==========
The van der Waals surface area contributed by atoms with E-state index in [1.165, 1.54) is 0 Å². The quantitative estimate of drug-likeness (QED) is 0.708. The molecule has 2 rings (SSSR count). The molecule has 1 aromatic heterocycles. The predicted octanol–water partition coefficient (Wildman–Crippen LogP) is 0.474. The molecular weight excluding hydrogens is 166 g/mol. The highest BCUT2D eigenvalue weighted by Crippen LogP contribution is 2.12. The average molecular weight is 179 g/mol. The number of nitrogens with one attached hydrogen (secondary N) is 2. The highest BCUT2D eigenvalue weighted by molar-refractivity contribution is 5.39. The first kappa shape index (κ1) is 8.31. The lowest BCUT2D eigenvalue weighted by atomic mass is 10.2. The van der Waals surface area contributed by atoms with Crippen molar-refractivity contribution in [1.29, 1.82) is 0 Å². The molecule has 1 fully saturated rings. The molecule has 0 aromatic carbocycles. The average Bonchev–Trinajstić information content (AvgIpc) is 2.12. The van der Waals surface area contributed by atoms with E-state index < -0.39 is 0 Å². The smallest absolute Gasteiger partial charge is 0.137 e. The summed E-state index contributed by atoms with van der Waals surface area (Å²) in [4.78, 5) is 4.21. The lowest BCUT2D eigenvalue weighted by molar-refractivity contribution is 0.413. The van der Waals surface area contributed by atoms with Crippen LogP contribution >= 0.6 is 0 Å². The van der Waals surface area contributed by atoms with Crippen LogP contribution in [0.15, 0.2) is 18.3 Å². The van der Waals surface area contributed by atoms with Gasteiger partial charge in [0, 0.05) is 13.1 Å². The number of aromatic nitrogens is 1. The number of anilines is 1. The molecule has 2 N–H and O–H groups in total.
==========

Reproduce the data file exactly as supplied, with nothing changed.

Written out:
The van der Waals surface area contributed by atoms with E-state index in [1.165, 1.54) is 0 Å². The quantitative estimate of drug-likeness (QED) is 0.708. The molecule has 2 rings (SSSR count). The molecule has 1 aromatic heterocycles. The predicted octanol–water partition coefficient (Wildman–Crippen LogP) is 0.474. The molecular weight excluding hydrogens is 166 g/mol. The highest BCUT2D eigenvalue weighted by Crippen LogP contribution is 2.12. The average molecular weight is 179 g/mol. The number of nitrogens with one attached hydrogen (secondary N) is 2. The highest BCUT2D eigenvalue weighted by molar-refractivity contribution is 5.39. The first kappa shape index (κ1) is 8.31. The lowest BCUT2D eigenvalue weighted by atomic mass is 10.2. The van der Waals surface area contributed by atoms with Crippen molar-refractivity contribution in [1.29, 1.82) is 0 Å². The molecule has 1 fully saturated rings. The molecule has 0 aromatic carbocycles. The average Bonchev–Trinajstić information content (AvgIpc) is 2.12. The van der Waals surface area contributed by atoms with E-state index < -0.39 is 0 Å². The smallest absolute Gasteiger partial charge is 0.137 e. The summed E-state index contributed by atoms with van der Waals surface area (Å²) in [4.78, 5) is 4.21. The lowest BCUT2D eigenvalue weighted by molar-refractivity contribution is 0.413. The van der Waals surface area contributed by atoms with Crippen LogP contribution >= 0.6 is 0 Å². The van der Waals surface area contributed by atoms with Crippen LogP contribution in [0.15, 0.2) is 18.3 Å². The van der Waals surface area contributed by atoms with Gasteiger partial charge in [0, 0.05) is 13.1 Å². The number of aromatic nitrogens is 1. The number of anilines is 1. The molecule has 2 N–H and O–H groups in total.